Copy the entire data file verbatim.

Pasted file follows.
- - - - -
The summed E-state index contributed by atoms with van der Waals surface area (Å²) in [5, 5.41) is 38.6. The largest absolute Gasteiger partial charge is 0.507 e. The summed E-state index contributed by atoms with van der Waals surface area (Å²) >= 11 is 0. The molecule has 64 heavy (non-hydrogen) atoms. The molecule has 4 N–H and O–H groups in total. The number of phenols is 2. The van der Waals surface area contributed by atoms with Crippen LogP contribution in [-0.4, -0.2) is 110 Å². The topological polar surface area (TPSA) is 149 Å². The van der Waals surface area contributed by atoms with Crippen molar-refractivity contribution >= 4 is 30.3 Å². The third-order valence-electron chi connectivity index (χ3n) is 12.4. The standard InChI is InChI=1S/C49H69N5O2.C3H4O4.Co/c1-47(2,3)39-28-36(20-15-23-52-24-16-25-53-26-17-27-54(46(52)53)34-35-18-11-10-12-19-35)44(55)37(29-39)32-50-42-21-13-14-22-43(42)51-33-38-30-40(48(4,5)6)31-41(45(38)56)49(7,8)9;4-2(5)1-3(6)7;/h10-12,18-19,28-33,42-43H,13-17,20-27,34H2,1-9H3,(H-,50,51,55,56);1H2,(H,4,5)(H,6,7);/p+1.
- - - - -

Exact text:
The summed E-state index contributed by atoms with van der Waals surface area (Å²) in [5, 5.41) is 38.6. The largest absolute Gasteiger partial charge is 0.507 e. The summed E-state index contributed by atoms with van der Waals surface area (Å²) >= 11 is 0. The molecule has 64 heavy (non-hydrogen) atoms. The molecule has 4 N–H and O–H groups in total. The number of phenols is 2. The van der Waals surface area contributed by atoms with Crippen LogP contribution in [-0.4, -0.2) is 110 Å². The topological polar surface area (TPSA) is 149 Å². The van der Waals surface area contributed by atoms with Crippen molar-refractivity contribution >= 4 is 30.3 Å². The third-order valence-electron chi connectivity index (χ3n) is 12.4. The standard InChI is InChI=1S/C49H69N5O2.C3H4O4.Co/c1-47(2,3)39-28-36(20-15-23-52-24-16-25-53-26-17-27-54(46(52)53)34-35-18-11-10-12-19-35)44(55)37(29-39)32-50-42-21-13-14-22-43(42)51-33-38-30-40(48(4,5)6)31-41(45(38)56)49(7,8)9;4-2(5)1-3(6)7;/h10-12,18-19,28-33,42-43H,13-17,20-27,34H2,1-9H3,(H-,50,51,55,56);1H2,(H,4,5)(H,6,7);/p+1.